Buddhism provided a warm, serene, and welcome home for me afterwards. I put my concept of an intervening God on the back shelf and learned to revere my Buddha nature. I learned to bow to it, light an incense for it, to ring a bell for it. Nothing will ever replace that period of discovery in my life, and I have said over and over again that meditation and chanting saved my life. It also opened me up to the world (in baby steps) and helped me see the Buddha nature in others. I began to see the oneness of the world and became a more fearless participant in it.
Last night and this morning I watched live streaming Shabbat services online. I felt enthusiastic that one day I would revel in the songs and in the Torah. I'm not even worried about the Hebrew, because I discovered a penchant for languages at 15, when I started teaching myself Portuguese because I loved Brazilian music so much (I had already learned Spanish).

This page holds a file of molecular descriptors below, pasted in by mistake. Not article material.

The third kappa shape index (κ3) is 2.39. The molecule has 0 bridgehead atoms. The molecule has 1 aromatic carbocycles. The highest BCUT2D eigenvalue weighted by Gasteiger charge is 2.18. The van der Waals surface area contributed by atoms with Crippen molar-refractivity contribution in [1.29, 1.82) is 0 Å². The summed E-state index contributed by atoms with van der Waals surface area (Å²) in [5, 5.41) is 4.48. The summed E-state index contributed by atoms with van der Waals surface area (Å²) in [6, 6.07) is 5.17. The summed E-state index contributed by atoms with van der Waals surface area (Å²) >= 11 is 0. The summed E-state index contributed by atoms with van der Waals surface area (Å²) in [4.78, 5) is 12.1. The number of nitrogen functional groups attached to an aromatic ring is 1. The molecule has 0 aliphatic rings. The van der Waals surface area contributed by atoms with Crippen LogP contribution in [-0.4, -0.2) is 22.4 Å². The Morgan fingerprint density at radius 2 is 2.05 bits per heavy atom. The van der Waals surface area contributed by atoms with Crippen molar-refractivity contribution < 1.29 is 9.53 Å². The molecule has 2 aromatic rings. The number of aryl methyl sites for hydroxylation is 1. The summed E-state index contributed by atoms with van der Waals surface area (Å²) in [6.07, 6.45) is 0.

It's funny to have read accounts of other people who converted to Judaism but first found refuge in Buddhism. I certainly don't feel as unique anymore (in that regard), and that is uncharacteristically okay with me.
Since I've developed the habit of sharing something that moved me at the end of each post, I wanted to share a quote that I came across today, from Rabbi Sharon Brous, in an article she wrote for the Washington Post. I think it captures the spiritual place I was in before exploring Judaism. She is specifically talking about the phenomenon of Eat, Pray, Love and the dropping everything for some unending spiritual journey that takes you away from the world we have to inhabit.
"You can't live in an eternal Shabbat, because the religious life is not about personal spiritual satisfaction, it is about pouring holy light into a tragically broken world."